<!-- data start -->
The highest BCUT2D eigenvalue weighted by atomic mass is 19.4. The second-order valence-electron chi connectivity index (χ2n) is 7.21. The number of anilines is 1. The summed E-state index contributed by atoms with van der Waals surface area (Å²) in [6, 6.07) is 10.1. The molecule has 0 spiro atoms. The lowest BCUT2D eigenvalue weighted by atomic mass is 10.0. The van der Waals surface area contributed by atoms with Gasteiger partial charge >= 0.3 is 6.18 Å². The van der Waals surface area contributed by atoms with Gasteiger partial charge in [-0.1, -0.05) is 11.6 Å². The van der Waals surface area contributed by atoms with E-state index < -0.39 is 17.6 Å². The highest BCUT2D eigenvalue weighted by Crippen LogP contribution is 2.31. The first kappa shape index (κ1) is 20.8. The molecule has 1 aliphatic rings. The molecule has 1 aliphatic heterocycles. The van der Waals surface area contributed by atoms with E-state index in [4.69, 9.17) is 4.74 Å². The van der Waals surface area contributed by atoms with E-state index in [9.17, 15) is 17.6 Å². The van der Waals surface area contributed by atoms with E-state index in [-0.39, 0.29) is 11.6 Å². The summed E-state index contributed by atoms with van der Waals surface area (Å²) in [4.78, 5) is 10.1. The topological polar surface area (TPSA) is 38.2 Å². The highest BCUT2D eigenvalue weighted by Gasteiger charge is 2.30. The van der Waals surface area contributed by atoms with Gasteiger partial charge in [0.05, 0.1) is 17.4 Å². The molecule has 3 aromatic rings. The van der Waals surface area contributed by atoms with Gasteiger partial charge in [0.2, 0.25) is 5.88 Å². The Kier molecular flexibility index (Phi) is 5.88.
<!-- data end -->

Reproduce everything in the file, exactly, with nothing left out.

The highest BCUT2D eigenvalue weighted by atomic mass is 19.4. The second-order valence-electron chi connectivity index (χ2n) is 7.21. The number of anilines is 1. The summed E-state index contributed by atoms with van der Waals surface area (Å²) in [6, 6.07) is 10.1. The molecule has 0 spiro atoms. The lowest BCUT2D eigenvalue weighted by atomic mass is 10.0. The van der Waals surface area contributed by atoms with Gasteiger partial charge >= 0.3 is 6.18 Å². The van der Waals surface area contributed by atoms with Gasteiger partial charge in [-0.1, -0.05) is 11.6 Å². The van der Waals surface area contributed by atoms with E-state index < -0.39 is 17.6 Å². The highest BCUT2D eigenvalue weighted by Crippen LogP contribution is 2.31. The first kappa shape index (κ1) is 20.8. The molecule has 1 aliphatic rings. The molecule has 1 aliphatic heterocycles. The van der Waals surface area contributed by atoms with E-state index in [4.69, 9.17) is 4.74 Å². The van der Waals surface area contributed by atoms with E-state index in [9.17, 15) is 17.6 Å². The van der Waals surface area contributed by atoms with E-state index in [-0.39, 0.29) is 11.6 Å². The summed E-state index contributed by atoms with van der Waals surface area (Å²) in [4.78, 5) is 10.1. The topological polar surface area (TPSA) is 38.2 Å². The highest BCUT2D eigenvalue weighted by Gasteiger charge is 2.30. The van der Waals surface area contributed by atoms with Gasteiger partial charge in [0.05, 0.1) is 17.4 Å². The molecule has 3 aromatic rings. The van der Waals surface area contributed by atoms with Gasteiger partial charge in [0.2, 0.25) is 5.88 Å². The Kier molecular flexibility index (Phi) is 5.88.